“Taís came to me as Xica, and it was very good to see. She brought to the character a bold look of abuse and audacity. That I read as courage, there are people who say life is made by destiny and there are others who say that it takes courage to accept destiny and the will to embrace luck. And that’s what you are to me: courage and the will to follow, to move forward, to remake the path if necessary, to understand that there are hits and mistakes but always to keep on. This courage and will that inspires us, that inspires me. You inspire me.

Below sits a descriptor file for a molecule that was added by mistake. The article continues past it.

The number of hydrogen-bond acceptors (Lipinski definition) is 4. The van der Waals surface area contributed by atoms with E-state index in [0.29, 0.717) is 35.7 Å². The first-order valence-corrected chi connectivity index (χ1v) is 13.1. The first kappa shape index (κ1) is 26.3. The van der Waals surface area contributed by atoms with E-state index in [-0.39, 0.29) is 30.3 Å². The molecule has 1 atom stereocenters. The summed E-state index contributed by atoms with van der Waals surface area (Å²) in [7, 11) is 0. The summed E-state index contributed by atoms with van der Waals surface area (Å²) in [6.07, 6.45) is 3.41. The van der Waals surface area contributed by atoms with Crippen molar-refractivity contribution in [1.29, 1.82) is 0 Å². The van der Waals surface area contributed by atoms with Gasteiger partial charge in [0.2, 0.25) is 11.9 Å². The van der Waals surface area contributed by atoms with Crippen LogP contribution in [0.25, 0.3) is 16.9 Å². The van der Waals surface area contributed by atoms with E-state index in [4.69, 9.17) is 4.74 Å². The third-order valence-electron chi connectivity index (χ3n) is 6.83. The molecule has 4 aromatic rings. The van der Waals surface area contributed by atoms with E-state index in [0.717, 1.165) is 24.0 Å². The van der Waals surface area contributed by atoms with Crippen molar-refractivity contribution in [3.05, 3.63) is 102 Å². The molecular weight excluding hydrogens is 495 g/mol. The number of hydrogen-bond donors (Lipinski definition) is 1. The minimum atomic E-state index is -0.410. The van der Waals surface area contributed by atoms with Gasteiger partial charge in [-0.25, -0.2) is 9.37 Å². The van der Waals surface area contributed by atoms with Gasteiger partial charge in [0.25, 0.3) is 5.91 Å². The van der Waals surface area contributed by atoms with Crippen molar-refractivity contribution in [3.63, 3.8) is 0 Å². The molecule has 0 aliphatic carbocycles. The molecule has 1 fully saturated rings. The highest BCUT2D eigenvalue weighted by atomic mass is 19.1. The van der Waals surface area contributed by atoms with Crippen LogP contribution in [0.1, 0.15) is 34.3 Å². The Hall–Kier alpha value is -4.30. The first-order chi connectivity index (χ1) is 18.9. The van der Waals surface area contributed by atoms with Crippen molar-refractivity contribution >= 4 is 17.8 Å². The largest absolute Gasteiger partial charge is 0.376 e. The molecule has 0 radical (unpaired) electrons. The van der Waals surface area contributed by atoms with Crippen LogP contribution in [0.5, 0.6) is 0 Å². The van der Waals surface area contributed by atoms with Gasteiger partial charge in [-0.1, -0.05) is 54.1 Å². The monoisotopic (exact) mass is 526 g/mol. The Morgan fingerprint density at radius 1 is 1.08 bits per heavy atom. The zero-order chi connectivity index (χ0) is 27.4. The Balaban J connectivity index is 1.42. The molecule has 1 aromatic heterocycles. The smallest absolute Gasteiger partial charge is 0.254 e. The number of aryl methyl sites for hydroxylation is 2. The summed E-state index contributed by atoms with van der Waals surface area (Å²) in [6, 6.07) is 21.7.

Taís in turn returned the affection of her professional colleagues in an emotional post on Instagram:
”Today I cried. I cried with emotion, I cried with love and for love. I thank my sisters on the path, and I say with great pride that we are not alone, we are many, we are multiple, with different thoughts, different skin tones, but with the same certainty: that our love and our respect for our stories and for ours is what strengthens us! I am because you are! My greatest wish is to see them shine more and more, count on me for this, always! I love each one of you! Kisses full of love and respect!”, wrote the artist.